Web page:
The volume of the ovine sexually dimorphic nucleus of the preoptic area is independent of adult testosterone concentrations

C. E. Roselli, C. T. Estill, H. L. Stadelman, F. Stormshak

Research output: Contribution to journalArticlepeer-review

15 Scopus citations

Abstract

The ovine sexually dimorphic nucleus (oSDN) is characterized by high levels of aromatase mRNA expression which can be used to delineate its boundaries. The volume of the oSDN is approximately 2 to 3-fold larger in rams that mate with ewes (female-oriented rams) than in rams that mate with other rams (male-oriented rams) and ewes. The sex difference in oSDN volume is present in late gestation fetuses and can be eliminated before birth by exposing genetic females to exogenous testosterone during midgestation, suggesting that early exposure to androgen masculinizes volume of the oSDN. The present study was performed to determine whether differences in oSDN volume are influenced by the adult hormonal environment. Adult rams, behaviorally characterized as female-oriented or male-oriented, and ewes were gonadectomized and treated with subcutaneous implants of testosterone to achieve physiologic concentrations of serum testosterone. Three weeks after implant placement brain tissue was prepared for histological assessment of oSDN volume using in situ hybridization for detection of aromatase mRNA expression. Quantitative analysis revealed that despite similar serum testosterone levels among the groups, the volume of the oSDN was greater in female-oriented rams than in male-oriented rams and ewes (P < 0.05). Differences in oSDN volume were specific and not reflective of differences in preoptic area height or brain size. These results suggest that differences in the size of the oSDN in adult sheep were not influenced by adult exposure to testosterone.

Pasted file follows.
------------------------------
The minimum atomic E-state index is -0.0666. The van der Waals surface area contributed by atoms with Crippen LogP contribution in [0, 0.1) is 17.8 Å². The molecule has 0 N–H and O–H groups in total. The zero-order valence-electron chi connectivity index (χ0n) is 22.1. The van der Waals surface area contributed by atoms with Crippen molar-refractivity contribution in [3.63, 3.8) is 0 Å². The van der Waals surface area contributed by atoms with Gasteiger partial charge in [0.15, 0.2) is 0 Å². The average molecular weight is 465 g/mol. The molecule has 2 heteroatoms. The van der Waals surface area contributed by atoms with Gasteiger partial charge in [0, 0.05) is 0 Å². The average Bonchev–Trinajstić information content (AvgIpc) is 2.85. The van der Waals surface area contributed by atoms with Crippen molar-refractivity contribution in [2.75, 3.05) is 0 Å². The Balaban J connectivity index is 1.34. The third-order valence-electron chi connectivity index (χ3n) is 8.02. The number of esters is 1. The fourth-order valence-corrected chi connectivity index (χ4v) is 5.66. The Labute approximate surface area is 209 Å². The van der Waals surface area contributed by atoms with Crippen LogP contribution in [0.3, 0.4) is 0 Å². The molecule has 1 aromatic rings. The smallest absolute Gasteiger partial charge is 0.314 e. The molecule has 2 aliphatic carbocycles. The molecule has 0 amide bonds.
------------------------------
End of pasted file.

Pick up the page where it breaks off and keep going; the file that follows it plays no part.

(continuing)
Original languageEnglish (US)
Pages (from-to)113-117
Number of pages5
JournalBrain research
Volume1249
DOIs
StatePublished - Jan 16 2009

Keywords

  • Hypothalamus
  • Preoptic area
  • Sexual behavior
  • Sexual dimorphism
  • Sexual partner preference
  • Sheep
  • Testosterone

ASJC Scopus subject areas

  • Neuroscience(all)
  • Molecular Biology
  • Clinical Neurology
  • Developmental Biology

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